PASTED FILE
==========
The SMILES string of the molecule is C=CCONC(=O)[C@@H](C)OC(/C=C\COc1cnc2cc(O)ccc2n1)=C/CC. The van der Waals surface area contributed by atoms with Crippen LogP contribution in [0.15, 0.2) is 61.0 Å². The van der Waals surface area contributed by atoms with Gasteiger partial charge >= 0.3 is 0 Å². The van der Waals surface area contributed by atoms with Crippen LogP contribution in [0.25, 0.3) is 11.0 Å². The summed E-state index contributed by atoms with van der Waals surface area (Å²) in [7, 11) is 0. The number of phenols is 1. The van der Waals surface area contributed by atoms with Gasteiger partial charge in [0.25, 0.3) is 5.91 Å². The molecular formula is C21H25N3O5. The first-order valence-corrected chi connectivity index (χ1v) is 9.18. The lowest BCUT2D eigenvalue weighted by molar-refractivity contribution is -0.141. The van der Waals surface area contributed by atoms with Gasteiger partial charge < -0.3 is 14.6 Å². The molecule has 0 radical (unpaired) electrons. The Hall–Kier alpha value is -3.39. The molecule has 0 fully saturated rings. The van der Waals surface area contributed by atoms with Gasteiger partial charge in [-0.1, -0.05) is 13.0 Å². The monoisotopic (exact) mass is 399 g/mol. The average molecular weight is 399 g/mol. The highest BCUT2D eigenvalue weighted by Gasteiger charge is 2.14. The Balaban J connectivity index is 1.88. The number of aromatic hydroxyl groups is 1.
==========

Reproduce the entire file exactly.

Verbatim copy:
The SMILES string of the molecule is C=CCONC(=O)[C@@H](C)OC(/C=C\COc1cnc2cc(O)ccc2n1)=C/CC. The van der Waals surface area contributed by atoms with Crippen LogP contribution in [0.15, 0.2) is 61.0 Å². The van der Waals surface area contributed by atoms with Gasteiger partial charge >= 0.3 is 0 Å². The van der Waals surface area contributed by atoms with Crippen LogP contribution in [0.25, 0.3) is 11.0 Å². The summed E-state index contributed by atoms with van der Waals surface area (Å²) in [7, 11) is 0. The number of phenols is 1. The van der Waals surface area contributed by atoms with Gasteiger partial charge in [0.25, 0.3) is 5.91 Å². The molecular formula is C21H25N3O5. The first-order valence-corrected chi connectivity index (χ1v) is 9.18. The lowest BCUT2D eigenvalue weighted by molar-refractivity contribution is -0.141. The van der Waals surface area contributed by atoms with Gasteiger partial charge < -0.3 is 14.6 Å². The molecule has 0 radical (unpaired) electrons. The Hall–Kier alpha value is -3.39. The molecule has 0 fully saturated rings. The van der Waals surface area contributed by atoms with Gasteiger partial charge in [-0.1, -0.05) is 13.0 Å². The monoisotopic (exact) mass is 399 g/mol. The average molecular weight is 399 g/mol. The highest BCUT2D eigenvalue weighted by Gasteiger charge is 2.14. The Balaban J connectivity index is 1.88. The number of aromatic hydroxyl groups is 1.